Apple releases iTunes 12.8 with AirPlay 2 support

Along with macOS High Sierra 10.13.6, Apple has released iTunes 12.8 which now supports AirPlay 2 multi-room audio and HomePod stereo pairs.

Use the AirPlay menu to easily group HomePod, Apple TV, and other AirPlay 2-enabled speakers and control what plays next.

More info and download link for iTunes 12.8 here.

MacDailyNews Take: AirPlay 2 goodness is now everywhere!


    1. Same here.

      I’ve five iDevices that would need indevidually updating if using iTunes 12.8. GarageBand and a racing app I have regularly update over 1gb in size each. So that’s more than 8gb I have to download instead of just over two. Not to mention that if an app is pulled and I will lose it next time I reinstall iOS.

      Not good enough Apple.

  1. Well, Apple finally incorporated AirPlay 2 into iTunes thirteen months after initially announcing the HomePod. Progress! However, I have discovered that I can’t listen to any AirPlay speakers if I’m streaming to my stereo paired HomePods. I may be wrong, but it seems one can’t mix and match AirPlay and AirPlay 2 speakers. So, either I dump/ replace all of my older (but fine) speakers and go all AirPlay 2 or don’t stereo pair my HomePods. Hmmm…

  2. What am I missing? 12.8 is installed, but it appears to work no differently than before. My left and right speaker show up as separate speakers. I can only play music from one of them. If you select the left, then the right, the left stops playing. I also have 12.9 of iTunes on the Mohave beta and seeing the same thing. My iPhone sees the two speakers as a pair, no problem.

    1. I set up my HomePods with my iPhone. It took a while for them to show up correctly on iTunes. I opened and closed iTunes a few times, too. By the way, can AirPlay and AirPlay 2 speakers be used at the same time if streaming from and iOS device? Anyone know? Thanks?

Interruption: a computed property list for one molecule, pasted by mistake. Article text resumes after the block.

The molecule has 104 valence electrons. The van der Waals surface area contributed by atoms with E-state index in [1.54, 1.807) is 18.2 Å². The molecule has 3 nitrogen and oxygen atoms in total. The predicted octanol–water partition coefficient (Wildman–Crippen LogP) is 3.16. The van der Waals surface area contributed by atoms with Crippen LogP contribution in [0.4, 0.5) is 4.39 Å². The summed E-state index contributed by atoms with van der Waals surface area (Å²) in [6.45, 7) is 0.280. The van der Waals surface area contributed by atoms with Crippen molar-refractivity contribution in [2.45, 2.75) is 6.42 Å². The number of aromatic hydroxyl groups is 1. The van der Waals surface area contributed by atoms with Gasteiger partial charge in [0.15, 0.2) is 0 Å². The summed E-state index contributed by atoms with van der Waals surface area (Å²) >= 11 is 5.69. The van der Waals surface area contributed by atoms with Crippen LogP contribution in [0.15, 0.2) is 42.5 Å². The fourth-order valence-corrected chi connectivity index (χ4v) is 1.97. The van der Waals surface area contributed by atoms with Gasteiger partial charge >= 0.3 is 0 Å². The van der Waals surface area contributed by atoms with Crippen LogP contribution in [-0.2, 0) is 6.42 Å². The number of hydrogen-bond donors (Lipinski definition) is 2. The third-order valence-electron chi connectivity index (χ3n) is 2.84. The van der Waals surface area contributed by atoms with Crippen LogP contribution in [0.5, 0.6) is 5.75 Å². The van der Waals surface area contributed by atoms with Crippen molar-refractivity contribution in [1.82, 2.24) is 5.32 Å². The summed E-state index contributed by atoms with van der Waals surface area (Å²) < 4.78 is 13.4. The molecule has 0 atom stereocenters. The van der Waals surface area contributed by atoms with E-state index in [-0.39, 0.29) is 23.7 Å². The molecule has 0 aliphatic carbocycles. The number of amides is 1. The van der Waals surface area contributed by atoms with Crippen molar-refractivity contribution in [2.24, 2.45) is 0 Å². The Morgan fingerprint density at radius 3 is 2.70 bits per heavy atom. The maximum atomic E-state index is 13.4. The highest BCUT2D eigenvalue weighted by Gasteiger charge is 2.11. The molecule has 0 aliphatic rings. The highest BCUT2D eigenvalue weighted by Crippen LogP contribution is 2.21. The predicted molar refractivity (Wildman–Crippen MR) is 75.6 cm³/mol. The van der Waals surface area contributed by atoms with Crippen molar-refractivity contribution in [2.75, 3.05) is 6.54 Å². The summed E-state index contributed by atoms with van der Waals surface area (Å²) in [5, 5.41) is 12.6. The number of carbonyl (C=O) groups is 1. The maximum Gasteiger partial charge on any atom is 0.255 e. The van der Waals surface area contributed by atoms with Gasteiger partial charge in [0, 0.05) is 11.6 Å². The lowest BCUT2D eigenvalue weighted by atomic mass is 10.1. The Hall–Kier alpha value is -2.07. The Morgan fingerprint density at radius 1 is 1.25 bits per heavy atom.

3. To be clear, AirPlay 2 basically extends Apple’s proprietary wifi audio/video streaming protocol into multi-room environments, and enlarges the buffer for supposedly fewer dropouts, though we all know streaming performance is only as good as your network. With AP2 you will now be able to stream from one source to multiple Airplay products simultaneously. The key however is that the source for your media playback ALWAYS has to be an Apple product that supports AP2. Apple has not licensed AP2 to other source component makers yet as far as I know — only speaker makers. The golden cage will always extract its toll.

    AP2 was announced before the HomePod, and with OS update should work on Mac and iOS hardware produced in the last ~5 years or so as far as we know, though we haven’t yet tested Airport Express (which Apple in its infinite stupidity has decided to kill off in favor of the overpriced Apple TV). AP2 however DOES NOT WORK with most legacy 3rd party Airplay devices, source or speaker. Obviously Apple is trying to cash in by obsoleting a lot of excellent legacy audio products in the field. If a modern Airport Express existed, one could turn any excellent speaker into a wireless speaker. But no, Apple doesn’t want you to have choices like that. Apple wants to sell HomePods and collect license fees from these superior speaker manufacturers:

    But whatever, Apple, we have an extensive media collection and we’re never going to subscribe to your streaming low-bitrate stuff. I’d rather enjoy our current B&W Zeppelin in glorious stereo in the office using Airplay 1.0 rather than pay the Apple Tax to buy a two new monopole speakers for the privilege of keeping up with Apple’s demands. The beauty of supporting other audio specialists is that those other products can be interconnected to any manufacturer’s components, new or old. What a concept! Reverse compatibility, once a hallmark of Apple software, seems to have been lost in the rush to get users onto monthly streaming media subscriptions. Apple wants to have middle man position on a wireless protocol, and Google of course will offer its proprietary casting platform which records every move you make, Amazon will respond with something too — and other great audio companies like Yamaha will attempt to offer best of all worlds with a Musicast platform. But the reality is that if you care about performance — all of them are inferior to wired connections in every measurable way. If you want multiroom audio that just works, run a wire.

    good reference:

Reader Feedback

This site uses Akismet to reduce spam. Learn how your comment data is processed.